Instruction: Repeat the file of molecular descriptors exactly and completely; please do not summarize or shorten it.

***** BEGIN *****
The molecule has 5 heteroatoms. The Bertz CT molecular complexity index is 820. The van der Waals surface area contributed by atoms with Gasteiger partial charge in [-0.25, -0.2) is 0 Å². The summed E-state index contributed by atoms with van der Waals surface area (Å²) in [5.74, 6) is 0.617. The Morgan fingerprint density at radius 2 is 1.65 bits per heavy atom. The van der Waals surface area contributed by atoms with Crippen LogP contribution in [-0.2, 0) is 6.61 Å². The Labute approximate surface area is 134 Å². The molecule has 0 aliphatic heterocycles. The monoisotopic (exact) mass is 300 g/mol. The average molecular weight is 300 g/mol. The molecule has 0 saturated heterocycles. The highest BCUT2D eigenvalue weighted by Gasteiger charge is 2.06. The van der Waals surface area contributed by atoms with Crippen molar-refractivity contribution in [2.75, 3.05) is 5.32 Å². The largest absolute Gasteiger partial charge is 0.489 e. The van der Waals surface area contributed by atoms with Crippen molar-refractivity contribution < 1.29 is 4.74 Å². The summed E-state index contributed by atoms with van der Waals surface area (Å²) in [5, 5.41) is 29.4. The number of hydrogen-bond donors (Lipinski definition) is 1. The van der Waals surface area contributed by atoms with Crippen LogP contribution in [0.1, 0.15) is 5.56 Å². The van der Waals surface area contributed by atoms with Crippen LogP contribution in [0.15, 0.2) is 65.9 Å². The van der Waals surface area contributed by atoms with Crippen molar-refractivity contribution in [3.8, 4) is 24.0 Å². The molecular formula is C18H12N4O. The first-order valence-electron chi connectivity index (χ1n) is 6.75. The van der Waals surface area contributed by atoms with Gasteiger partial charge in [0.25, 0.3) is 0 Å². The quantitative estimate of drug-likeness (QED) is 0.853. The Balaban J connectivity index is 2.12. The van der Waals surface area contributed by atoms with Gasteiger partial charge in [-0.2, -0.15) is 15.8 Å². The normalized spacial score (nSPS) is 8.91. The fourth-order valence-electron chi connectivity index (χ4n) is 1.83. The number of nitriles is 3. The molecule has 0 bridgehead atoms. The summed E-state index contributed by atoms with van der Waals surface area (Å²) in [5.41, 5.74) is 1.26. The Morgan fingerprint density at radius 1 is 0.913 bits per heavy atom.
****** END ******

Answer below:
The molecule has 5 heteroatoms. The Bertz CT molecular complexity index is 820. The van der Waals surface area contributed by atoms with Gasteiger partial charge in [-0.25, -0.2) is 0 Å². The summed E-state index contributed by atoms with van der Waals surface area (Å²) in [5.74, 6) is 0.617. The Morgan fingerprint density at radius 2 is 1.65 bits per heavy atom. The van der Waals surface area contributed by atoms with Crippen LogP contribution in [-0.2, 0) is 6.61 Å². The Labute approximate surface area is 134 Å². The molecule has 0 aliphatic heterocycles. The monoisotopic (exact) mass is 300 g/mol. The average molecular weight is 300 g/mol. The molecule has 0 saturated heterocycles. The highest BCUT2D eigenvalue weighted by Gasteiger charge is 2.06. The van der Waals surface area contributed by atoms with Crippen molar-refractivity contribution in [2.75, 3.05) is 5.32 Å². The largest absolute Gasteiger partial charge is 0.489 e. The van der Waals surface area contributed by atoms with Crippen molar-refractivity contribution < 1.29 is 4.74 Å². The summed E-state index contributed by atoms with van der Waals surface area (Å²) in [5, 5.41) is 29.4. The number of hydrogen-bond donors (Lipinski definition) is 1. The van der Waals surface area contributed by atoms with Crippen LogP contribution in [0.1, 0.15) is 5.56 Å². The van der Waals surface area contributed by atoms with Crippen LogP contribution in [0.15, 0.2) is 65.9 Å². The van der Waals surface area contributed by atoms with Crippen molar-refractivity contribution in [3.8, 4) is 24.0 Å². The molecular formula is C18H12N4O. The first-order valence-electron chi connectivity index (χ1n) is 6.75. The van der Waals surface area contributed by atoms with Gasteiger partial charge in [0.25, 0.3) is 0 Å². The quantitative estimate of drug-likeness (QED) is 0.853. The Balaban J connectivity index is 2.12. The van der Waals surface area contributed by atoms with Gasteiger partial charge in [-0.2, -0.15) is 15.8 Å². The normalized spacial score (nSPS) is 8.91. The fourth-order valence-electron chi connectivity index (χ4n) is 1.83. The number of nitriles is 3. The molecule has 0 bridgehead atoms. The summed E-state index contributed by atoms with van der Waals surface area (Å²) in [5.41, 5.74) is 1.26. The Morgan fingerprint density at radius 1 is 0.913 bits per heavy atom.